Use graphics to clarify your subject matter. A graphic can be a screenshot, diagram, graph, chart, or any graphic element. You can use the following types of graphic:
- Formal graphic
A formal graphic is numbered and has a caption. A formal graphic usually appears in the table of contents of a manual.
- Informal graphic
An informal graphic is not numbered, and does not have a caption. An informal graphic does not appear in the table of contents of a manual.
2.4.1. Guidelines for Using Graphics
Use the following guidelines to include graphics in your material:
- Use graphics to provide additional technical information that is not provided by the text. Do not repeat existing text information in graphic format.
- Where necessary, use a complete sentence to introduce a graphic. Use the introductory sentence to put the graphic into context.
- Consider the type of material you are writing, and how users access the material, before you include screenshots of the application. There are different considerations for online Help and printed manuals. See the following sections:
126.96.36.199. Guidelines for Formal Graphics
- Use a formal graphic when you want to refer to the graphic from other sections of the document.
- Use a formal graphic when you want the graphic to appear in the table of contents.
- Use a formal graphic for a screenshot at the start of an applet online Help manual. You do not need an introductory sentence for a screenshot of an applet at the start of an applet manual.
- Assign an appropriate caption to a formal graphic that matches the style of other captions and section headings. Use title capitalization rules for graphic captions. Position the caption above the graphic.
188.8.131.52. Guidelines for Informal Graphics
- Use an informal graphic when you do not want to refer to the graphic from other sections of the document.
- Use an informal graphic when you do not want the graphic to appear in the table of contents.
- Use an informal graphic for graphics that occur in text blocks, such as screenshots of buttons or icons.
2.4.2. Guidelines for Using Screenshots in Online Help
Use the following guidelines for including screenshots in online Help:
- Include a screenshot of the applet or application at the start of the manual for the applet or application. The screenshot enables users to verify that the manual describes the same applet or application that they are viewing online.
- Do not use screenshots indiscriminately in online Help.
- Make sure that each additional screenshot is really necessary. Bear in mind that the user usually has the application open in the GNOME Desktop, so that a screenshot in the Help does not provide any additional information.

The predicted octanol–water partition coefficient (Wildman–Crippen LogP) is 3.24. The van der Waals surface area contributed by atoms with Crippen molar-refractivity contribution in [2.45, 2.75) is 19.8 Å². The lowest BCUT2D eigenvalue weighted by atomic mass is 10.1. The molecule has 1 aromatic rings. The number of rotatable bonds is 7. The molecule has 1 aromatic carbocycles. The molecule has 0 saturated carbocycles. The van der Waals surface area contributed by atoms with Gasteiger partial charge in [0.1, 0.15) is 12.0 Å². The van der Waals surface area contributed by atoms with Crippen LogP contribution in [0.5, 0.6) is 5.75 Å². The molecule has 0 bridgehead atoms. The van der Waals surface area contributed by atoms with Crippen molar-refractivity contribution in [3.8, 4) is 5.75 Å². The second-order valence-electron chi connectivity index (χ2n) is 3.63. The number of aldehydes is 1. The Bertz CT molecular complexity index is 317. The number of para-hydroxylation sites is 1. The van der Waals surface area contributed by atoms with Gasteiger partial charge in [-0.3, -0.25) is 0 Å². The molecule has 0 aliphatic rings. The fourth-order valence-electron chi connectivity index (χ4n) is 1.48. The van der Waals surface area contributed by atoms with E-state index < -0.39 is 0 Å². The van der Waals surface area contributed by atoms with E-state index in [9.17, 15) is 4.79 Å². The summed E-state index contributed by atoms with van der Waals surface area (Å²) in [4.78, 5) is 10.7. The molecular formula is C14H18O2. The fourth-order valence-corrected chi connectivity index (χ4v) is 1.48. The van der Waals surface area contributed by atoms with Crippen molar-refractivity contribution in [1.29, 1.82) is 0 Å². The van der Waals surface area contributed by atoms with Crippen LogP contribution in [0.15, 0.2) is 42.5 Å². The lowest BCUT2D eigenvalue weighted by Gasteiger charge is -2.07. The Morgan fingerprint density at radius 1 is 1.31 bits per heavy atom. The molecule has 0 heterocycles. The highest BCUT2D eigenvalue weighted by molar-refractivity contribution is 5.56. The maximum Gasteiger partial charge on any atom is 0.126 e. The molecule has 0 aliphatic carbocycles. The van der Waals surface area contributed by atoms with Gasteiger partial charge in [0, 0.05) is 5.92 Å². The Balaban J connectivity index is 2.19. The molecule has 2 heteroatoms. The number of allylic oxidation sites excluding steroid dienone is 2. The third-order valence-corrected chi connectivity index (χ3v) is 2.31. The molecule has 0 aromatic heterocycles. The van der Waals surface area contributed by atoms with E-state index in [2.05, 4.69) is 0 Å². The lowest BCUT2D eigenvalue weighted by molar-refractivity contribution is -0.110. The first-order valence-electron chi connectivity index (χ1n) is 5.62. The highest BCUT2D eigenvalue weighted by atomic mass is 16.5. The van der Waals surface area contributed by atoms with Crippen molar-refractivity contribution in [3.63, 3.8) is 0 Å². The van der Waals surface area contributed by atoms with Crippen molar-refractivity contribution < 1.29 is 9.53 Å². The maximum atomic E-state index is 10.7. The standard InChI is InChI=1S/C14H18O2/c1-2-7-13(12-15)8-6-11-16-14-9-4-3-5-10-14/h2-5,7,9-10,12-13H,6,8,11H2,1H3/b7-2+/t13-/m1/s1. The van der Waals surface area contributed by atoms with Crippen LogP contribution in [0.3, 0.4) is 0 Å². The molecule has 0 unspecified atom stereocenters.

Before you decide to use screenshots in online Help, consider the following points:
- Users must scroll screenshots to get to the next piece of information. Screenshots slow down the user access to information.
- Help that describes everything in text is more accessible to users with disabilities than Help with text plus pictures. If a screenshot does not provide additional technical information, then the Help is more complex than necessary for disabled users.
- Usability studies show that users can confuse Help screenshots with the real application.
- Task-oriented Help requires fewer screenshots than a descriptive approach.
- There is a requirement to update screenshots with product development. If the screenshot and the product are out-of-step, you risk confusing the user.
- There is a requirement for accessibility text for every screenshot. You must update this text each time the screenshot is updated. There is a risk of the accessibility text being out-of-step with the screenshot, or with the application. These factors add to the maintenance load for the writer, and can confuse the disabled user.
- Screenshots add to the localization burden and cost. The localization team has to capture all screenshots in each language. Also, translators have to translate the accessibility text associated with each screenshot into each language.
2.4.3. Guidelines for Using Screenshots in Printed Manuals
Some GNOME Desktop distributions have a requirement to print manuals covering broad topics, such as the http://www.gnome.org/learn/users-guide/2.0/. The same manuals are usually also a source of online Help, therefore you need to consider the requirements for both online Help and for printed manuals. Many of the issues associated with screenshots in online Help also apply to screenshots in printed manuals. However, printed manuals are not always used in conjunction with the application running on the GNOME Desktop. Therefore, you might need to use more screenshots in printed manuals than in online Help.
Use the following guidelines for including screenshots in printed manuals:
- Do not use screenshots in printed manuals for aesthetic purposes. For example, do not use screenshots for the sole purpose of breaking up long passages.
- Always ensure that there is a user requirement to see a screenshot in a specific location.
- Always ensure that the screenshots support the text, rather than repeat what the text says.